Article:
Even though there is currently no cure for hemophilia there are different ways to treat the condition. These include prophylaxis or preventative treatment, and recombinant factor concentrates, used depending on the type and severity of the condition.
1. Prophylaxis – regular preventive treatment, is typically administered three times a week.
2. Extended half-life (EHL) factor concentrates – alternative to prophylaxis and only available for hemophilia A and B these can also be used as a preventive measure. EHL factor concentrates work for longer periods after being administered, which is what researchers call ‘increased half-life’.
New long-lasting treatments are being developed and approved by regulatory authorities worldwide. Research pipeline is centered around the three main approaches:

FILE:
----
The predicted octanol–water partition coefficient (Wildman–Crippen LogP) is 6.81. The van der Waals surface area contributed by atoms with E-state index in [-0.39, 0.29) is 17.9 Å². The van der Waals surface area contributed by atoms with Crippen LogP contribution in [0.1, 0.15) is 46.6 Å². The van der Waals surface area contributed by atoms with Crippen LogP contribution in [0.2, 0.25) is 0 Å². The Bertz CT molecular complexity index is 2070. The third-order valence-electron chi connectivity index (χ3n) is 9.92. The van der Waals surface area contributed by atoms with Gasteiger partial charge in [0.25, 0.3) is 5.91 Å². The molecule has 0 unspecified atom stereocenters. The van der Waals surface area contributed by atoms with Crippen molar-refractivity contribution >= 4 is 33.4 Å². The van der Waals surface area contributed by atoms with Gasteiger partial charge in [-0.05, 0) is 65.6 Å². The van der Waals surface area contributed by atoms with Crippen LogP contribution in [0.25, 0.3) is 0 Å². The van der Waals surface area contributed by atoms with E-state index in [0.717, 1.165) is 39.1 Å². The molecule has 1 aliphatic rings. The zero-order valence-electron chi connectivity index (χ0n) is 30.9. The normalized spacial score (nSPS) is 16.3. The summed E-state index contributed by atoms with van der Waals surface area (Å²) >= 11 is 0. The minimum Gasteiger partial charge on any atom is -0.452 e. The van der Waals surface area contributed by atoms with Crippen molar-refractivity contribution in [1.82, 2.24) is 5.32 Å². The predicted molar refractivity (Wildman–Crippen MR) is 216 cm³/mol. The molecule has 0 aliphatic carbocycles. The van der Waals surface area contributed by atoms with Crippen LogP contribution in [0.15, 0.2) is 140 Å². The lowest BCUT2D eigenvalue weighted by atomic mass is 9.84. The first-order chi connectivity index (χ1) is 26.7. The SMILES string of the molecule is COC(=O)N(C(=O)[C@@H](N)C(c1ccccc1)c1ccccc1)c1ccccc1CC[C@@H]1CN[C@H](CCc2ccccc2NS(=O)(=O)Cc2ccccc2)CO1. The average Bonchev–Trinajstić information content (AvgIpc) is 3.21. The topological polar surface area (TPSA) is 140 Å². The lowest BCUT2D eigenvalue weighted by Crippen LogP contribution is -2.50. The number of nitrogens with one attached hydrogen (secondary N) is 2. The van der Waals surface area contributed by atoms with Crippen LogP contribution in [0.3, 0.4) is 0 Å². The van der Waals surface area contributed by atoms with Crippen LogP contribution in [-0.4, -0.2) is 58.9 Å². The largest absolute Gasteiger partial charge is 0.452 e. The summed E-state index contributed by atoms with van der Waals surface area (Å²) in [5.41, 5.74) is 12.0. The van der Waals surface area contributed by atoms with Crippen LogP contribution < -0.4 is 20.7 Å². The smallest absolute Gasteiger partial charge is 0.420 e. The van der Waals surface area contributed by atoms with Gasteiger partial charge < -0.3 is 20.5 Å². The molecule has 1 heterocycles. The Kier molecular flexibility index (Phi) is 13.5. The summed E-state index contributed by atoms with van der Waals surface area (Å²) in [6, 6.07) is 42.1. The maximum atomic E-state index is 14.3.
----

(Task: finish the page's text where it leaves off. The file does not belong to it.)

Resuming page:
- Fc fusion
- PEGylation (polyethylene glycol conjugation)
- Albumin fusion
Two new longer-lasting factor concentrates developed with an Fc fusion technology were just approved by the U.S. Food and Drug Administration (FDA). These are:
- Alprolix BIIB029 – for hemophilia B (approved in March 2014)
- Eloctate BIB031 – for hemophilia A (approved in June 2014)
Long-lasting factor concentrates being synthesized through PEGylation are:
- N9-GP – for hemophilia B (likely to receive a U.S. license next year)
- N8-G9 – for hemophilia A
- BAX-385 – for hemophilia A
- BAY 94-9027 – for hemophilia A
Another long-lasting product developed using the albumin fusion technique is:
- CSL654 – for hemophilia A
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